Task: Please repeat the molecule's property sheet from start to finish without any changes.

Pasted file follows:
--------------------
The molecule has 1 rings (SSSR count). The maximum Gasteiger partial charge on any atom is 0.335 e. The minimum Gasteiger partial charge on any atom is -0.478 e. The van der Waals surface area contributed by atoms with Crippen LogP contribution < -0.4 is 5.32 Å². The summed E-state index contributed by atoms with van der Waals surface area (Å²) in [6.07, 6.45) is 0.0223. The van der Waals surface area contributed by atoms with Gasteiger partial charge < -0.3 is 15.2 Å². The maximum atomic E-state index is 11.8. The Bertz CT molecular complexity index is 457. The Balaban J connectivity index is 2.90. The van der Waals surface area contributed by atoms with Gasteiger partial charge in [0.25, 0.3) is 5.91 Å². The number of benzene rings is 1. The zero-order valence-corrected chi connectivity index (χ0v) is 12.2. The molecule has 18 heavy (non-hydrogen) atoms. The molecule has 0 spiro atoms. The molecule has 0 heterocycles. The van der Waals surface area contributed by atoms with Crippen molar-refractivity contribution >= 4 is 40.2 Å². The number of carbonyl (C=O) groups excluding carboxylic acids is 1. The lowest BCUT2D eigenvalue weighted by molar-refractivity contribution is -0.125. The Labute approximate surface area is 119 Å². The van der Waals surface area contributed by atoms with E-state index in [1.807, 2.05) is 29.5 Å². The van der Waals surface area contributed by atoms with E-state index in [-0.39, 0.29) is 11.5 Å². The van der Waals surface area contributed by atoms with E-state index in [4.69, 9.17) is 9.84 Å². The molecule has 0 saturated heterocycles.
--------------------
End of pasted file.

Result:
The molecule has 1 rings (SSSR count). The maximum Gasteiger partial charge on any atom is 0.335 e. The minimum Gasteiger partial charge on any atom is -0.478 e. The van der Waals surface area contributed by atoms with Crippen LogP contribution < -0.4 is 5.32 Å². The summed E-state index contributed by atoms with van der Waals surface area (Å²) in [6.07, 6.45) is 0.0223. The van der Waals surface area contributed by atoms with Gasteiger partial charge < -0.3 is 15.2 Å². The maximum atomic E-state index is 11.8. The Bertz CT molecular complexity index is 457. The Balaban J connectivity index is 2.90. The van der Waals surface area contributed by atoms with Gasteiger partial charge in [0.25, 0.3) is 5.91 Å². The number of benzene rings is 1. The zero-order valence-corrected chi connectivity index (χ0v) is 12.2. The molecule has 18 heavy (non-hydrogen) atoms. The molecule has 0 spiro atoms. The molecule has 0 heterocycles. The van der Waals surface area contributed by atoms with Crippen molar-refractivity contribution >= 4 is 40.2 Å². The number of carbonyl (C=O) groups excluding carboxylic acids is 1. The lowest BCUT2D eigenvalue weighted by molar-refractivity contribution is -0.125. The Labute approximate surface area is 119 Å². The van der Waals surface area contributed by atoms with E-state index in [1.807, 2.05) is 29.5 Å². The van der Waals surface area contributed by atoms with E-state index in [-0.39, 0.29) is 11.5 Å². The van der Waals surface area contributed by atoms with E-state index in [4.69, 9.17) is 9.84 Å². The molecule has 0 saturated heterocycles.